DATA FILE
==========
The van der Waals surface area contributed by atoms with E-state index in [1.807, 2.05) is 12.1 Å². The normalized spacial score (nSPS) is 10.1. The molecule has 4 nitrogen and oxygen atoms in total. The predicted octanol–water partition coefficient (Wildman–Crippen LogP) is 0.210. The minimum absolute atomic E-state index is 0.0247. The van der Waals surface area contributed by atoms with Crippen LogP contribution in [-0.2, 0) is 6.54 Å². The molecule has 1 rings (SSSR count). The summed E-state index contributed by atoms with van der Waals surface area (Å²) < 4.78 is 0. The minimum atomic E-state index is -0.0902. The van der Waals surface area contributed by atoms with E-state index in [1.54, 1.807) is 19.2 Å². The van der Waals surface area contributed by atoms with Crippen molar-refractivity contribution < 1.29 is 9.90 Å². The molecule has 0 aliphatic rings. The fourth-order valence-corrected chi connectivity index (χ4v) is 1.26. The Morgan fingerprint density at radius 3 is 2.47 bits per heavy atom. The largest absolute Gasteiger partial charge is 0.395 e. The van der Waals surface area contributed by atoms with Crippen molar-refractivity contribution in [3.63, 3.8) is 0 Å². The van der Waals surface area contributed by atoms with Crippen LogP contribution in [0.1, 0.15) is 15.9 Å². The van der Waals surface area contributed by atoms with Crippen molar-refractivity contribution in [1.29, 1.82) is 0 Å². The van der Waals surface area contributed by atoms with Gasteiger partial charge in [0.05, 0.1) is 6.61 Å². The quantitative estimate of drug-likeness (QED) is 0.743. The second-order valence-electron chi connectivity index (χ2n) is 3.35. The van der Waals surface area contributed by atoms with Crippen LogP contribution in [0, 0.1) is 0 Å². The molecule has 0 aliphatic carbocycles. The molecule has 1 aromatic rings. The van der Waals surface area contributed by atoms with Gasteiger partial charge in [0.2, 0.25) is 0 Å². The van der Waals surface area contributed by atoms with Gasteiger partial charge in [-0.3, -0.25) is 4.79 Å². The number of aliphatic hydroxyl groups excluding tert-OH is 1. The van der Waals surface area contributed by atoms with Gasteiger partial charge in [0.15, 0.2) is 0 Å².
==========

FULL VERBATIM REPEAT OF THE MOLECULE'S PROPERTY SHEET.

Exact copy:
The van der Waals surface area contributed by atoms with E-state index in [1.807, 2.05) is 12.1 Å². The normalized spacial score (nSPS) is 10.1. The molecule has 4 nitrogen and oxygen atoms in total. The predicted octanol–water partition coefficient (Wildman–Crippen LogP) is 0.210. The minimum absolute atomic E-state index is 0.0247. The van der Waals surface area contributed by atoms with Crippen LogP contribution in [-0.2, 0) is 6.54 Å². The molecule has 1 rings (SSSR count). The summed E-state index contributed by atoms with van der Waals surface area (Å²) < 4.78 is 0. The minimum atomic E-state index is -0.0902. The van der Waals surface area contributed by atoms with E-state index in [1.54, 1.807) is 19.2 Å². The van der Waals surface area contributed by atoms with Crippen molar-refractivity contribution < 1.29 is 9.90 Å². The molecule has 0 aliphatic rings. The fourth-order valence-corrected chi connectivity index (χ4v) is 1.26. The Morgan fingerprint density at radius 3 is 2.47 bits per heavy atom. The largest absolute Gasteiger partial charge is 0.395 e. The van der Waals surface area contributed by atoms with Crippen molar-refractivity contribution in [3.63, 3.8) is 0 Å². The van der Waals surface area contributed by atoms with Crippen LogP contribution in [0.1, 0.15) is 15.9 Å². The van der Waals surface area contributed by atoms with Crippen molar-refractivity contribution in [1.29, 1.82) is 0 Å². The van der Waals surface area contributed by atoms with Gasteiger partial charge in [0.05, 0.1) is 6.61 Å². The quantitative estimate of drug-likeness (QED) is 0.743. The second-order valence-electron chi connectivity index (χ2n) is 3.35. The van der Waals surface area contributed by atoms with Crippen LogP contribution in [0, 0.1) is 0 Å². The molecule has 0 aliphatic carbocycles. The molecule has 1 aromatic rings. The van der Waals surface area contributed by atoms with Gasteiger partial charge in [0.2, 0.25) is 0 Å². The van der Waals surface area contributed by atoms with Gasteiger partial charge in [-0.3, -0.25) is 4.79 Å². The number of aliphatic hydroxyl groups excluding tert-OH is 1. The van der Waals surface area contributed by atoms with Gasteiger partial charge in [0.15, 0.2) is 0 Å².